Sunday night's landing of a Katyusha rocket less than half a mile from the U.S. Embassy in Baghdad was not merely the latest provocation on the part of Tehran in its battle of wills with Washington. More importantly, it verified Israeli intelligence revealing stockpiles of Iranian ballistic missiles in Iraq, poised to strike American targets.
It also vindicated the dispatch of U.S. warships and fighter jets to the Persian Gulf, and the State Department's order that all non-essential diplomatic personnel evacuate Iraq immediately.
The rocket attack, then, did not come as a total shock. Still, it came two weeks after U.S. Secretary of State Mike Pompeo suddenly canceled a trip to Germany and headed to Baghdad to warn Iraqi leaders about Iran's growing influence on their soil and threat to their sovereignty.
On Sunday, U.S. President Donald Trump made two statements that illustrate his administration's dilemma about when or whether to engage in actual battle with the Islamic Republic.
In the afternoon, he tweeted: "If Iran wants to fight, that will be the official end of Iran. Never threaten the United States again!"
Yet in an interview with Fox News that aired Sunday evening, he said, " ... They can't be threatening us ... and I'm not ... somebody that wants to go into war. ... I don't want to fight. But you do have situations like Iran. You can't let them have nuclear weapons--you just can't let that happen."
Iranian Foreign Minister Javad Zarif shot back at Trump on social media.
Alluding to U.S. National Security Adviser John Bolton and Israeli Prime Minister Benjamin Netanyahu--both of whom have been accused of trying to manipulate Trump into going to war, he tweeted: "Goaded by #B Team, @realdonaldTrump hopes to achieve what Alexander, Genghis & other aggressors failed to do. Iranians have stood tall for millennia while aggressors all gone. #EconomicTerrorism & genocidal taunts won't 'end Iran.' #NeverThreatenAnIranian. Try respect--it works!"
Iranian Supreme Leader Ayatollah Ali Khamenei, however, stated recently that "war is not in the offing. ... We do not want a war, and neither does the United States, which knows it does not stand to gain anything from a war. ... Iranian willpower is strong because Iran puts its trust in Allah. The boastful and bullying enemy has no real strength."
In spite of Iran's "bluster and bluff"--as Jonathan Tobin has called the regime's attempt to extricate itself from the corner of crippling sanctions into which Trump has forced it--Tehran clearly knows that it is no match for the might of the U.S. military. Its leaders also are aware, however, that Americans are never keen on going to war.
Especially when persuaded by propaganda that they are doing so in order to defend a third country. You know, like Israel, for instance, whose prime minister has been shouting about the global danger of a nuclear Iran for decades.
And that brings us to the real problem facing the Trump administration right now. While a full-scale war with Iran does not appear likely in the near future, low-intensity conflict against the West and its allies already is being waged by Iran's proxies all over the world.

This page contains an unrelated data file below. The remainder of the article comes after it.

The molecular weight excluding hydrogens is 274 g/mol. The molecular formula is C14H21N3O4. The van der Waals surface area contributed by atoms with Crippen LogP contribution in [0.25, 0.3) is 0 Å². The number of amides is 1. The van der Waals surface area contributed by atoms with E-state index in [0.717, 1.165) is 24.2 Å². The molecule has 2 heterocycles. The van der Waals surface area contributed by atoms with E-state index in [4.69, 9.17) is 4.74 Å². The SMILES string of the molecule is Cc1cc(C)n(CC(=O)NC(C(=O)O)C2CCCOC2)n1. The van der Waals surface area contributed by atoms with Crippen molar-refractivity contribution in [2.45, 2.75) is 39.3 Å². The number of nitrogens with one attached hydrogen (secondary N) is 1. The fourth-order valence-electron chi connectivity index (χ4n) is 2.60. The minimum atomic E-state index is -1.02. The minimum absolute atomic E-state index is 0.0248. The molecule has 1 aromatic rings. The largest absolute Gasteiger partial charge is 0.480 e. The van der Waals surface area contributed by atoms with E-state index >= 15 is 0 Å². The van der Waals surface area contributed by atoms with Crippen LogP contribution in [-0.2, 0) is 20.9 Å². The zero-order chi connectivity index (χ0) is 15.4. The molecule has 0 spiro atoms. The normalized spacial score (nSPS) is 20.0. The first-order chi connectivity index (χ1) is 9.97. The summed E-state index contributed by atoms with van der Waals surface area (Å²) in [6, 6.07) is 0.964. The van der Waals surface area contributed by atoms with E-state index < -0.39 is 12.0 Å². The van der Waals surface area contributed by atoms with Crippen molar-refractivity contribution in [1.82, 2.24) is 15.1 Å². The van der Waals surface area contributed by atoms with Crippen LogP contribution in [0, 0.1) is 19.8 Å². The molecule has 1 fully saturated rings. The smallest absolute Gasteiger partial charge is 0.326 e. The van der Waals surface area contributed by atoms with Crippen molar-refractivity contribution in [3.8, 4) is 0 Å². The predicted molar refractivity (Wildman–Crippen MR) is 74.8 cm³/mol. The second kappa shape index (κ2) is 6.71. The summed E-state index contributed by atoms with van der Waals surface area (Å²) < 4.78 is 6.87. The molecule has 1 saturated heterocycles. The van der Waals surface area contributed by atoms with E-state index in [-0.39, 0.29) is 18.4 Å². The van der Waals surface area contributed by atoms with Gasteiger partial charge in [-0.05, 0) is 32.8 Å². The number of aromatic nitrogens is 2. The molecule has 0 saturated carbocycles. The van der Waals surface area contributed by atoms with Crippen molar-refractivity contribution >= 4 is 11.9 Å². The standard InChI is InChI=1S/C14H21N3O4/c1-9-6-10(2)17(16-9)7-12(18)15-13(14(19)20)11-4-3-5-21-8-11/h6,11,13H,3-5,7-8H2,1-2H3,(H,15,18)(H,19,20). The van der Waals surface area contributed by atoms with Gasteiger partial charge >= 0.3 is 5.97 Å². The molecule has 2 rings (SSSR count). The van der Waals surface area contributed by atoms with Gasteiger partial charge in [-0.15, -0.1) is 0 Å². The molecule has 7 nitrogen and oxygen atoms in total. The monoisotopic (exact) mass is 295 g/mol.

Indeed, Iran-backed Shi'ite militias and terrorist organizations have been committing atrocities well beyond the Middle East. Israel has been on the front lines of this incessant guerilla onslaught, attempting simultaneously to fight off genocidal groups and individuals along its borders without launching a military offensive on an actual country.
Fending off Hamas in Gaza, Hezbollah in Lebanon and Islamic Revolutionary Guard Corps members in Syria, the only democracy in the region takes great care not to kill the civilians used by the terrorists ruling their governments (and living in their midst) as human shields and canon fodder.
In such asymmetric warfare, definitive victory is elusive, if not impossible.
Herein lies Iran's current advantage over the United States.
In an article on Friday in the pro-Hezbollah Lebanese daily, Al-Akhbaron--translated by the Middle East Media Research Institute--editor Ibrahim Al-Amin described Tehran's global tentacles as follows: "The Soviet leader of old, Josef Stalin, was once asked about the nature of the ties between the Soviet Union--the center of the communist movement--and other communist forces around the world.
He replied: 'We support and sponsor all the communist parties in the world. Each of us operates according to his status and circumstances. If any [communist] party experiences a crisis in its country, we will see how we can assist it and figure out the best course of action. [And] if we are in crisis, the communists around the world will no doubt come to the aid of the Soviet Union.' "
According to Al-Amin, Iran not only "possesses an arsenal that threatens the farthest edges of Western Europe, and can also destroy all the centers of influence in the Middle East," but has allies that will join it in war: a real army in Afghanistan; an influential force in Syria and Iraq; Hezbollah, a party with state-like powers; and vast capabilities in Yemen, as well as allies in Palestine and other parts of the Arab world who will feel the need to come to its aid ... "
The good news is that the Soviet Union was eventually defeated by the United States without a war. The bad news is that America did not achieve victory over the USSR until nearly 40 years after Stalin's death.
Let us hope that toppling the evil regime of the ayatollahs takes far less time--with or without troops on the ground or bombs from the air. Our lives depend on it.
Originally published at JNS.org - reposted with permission.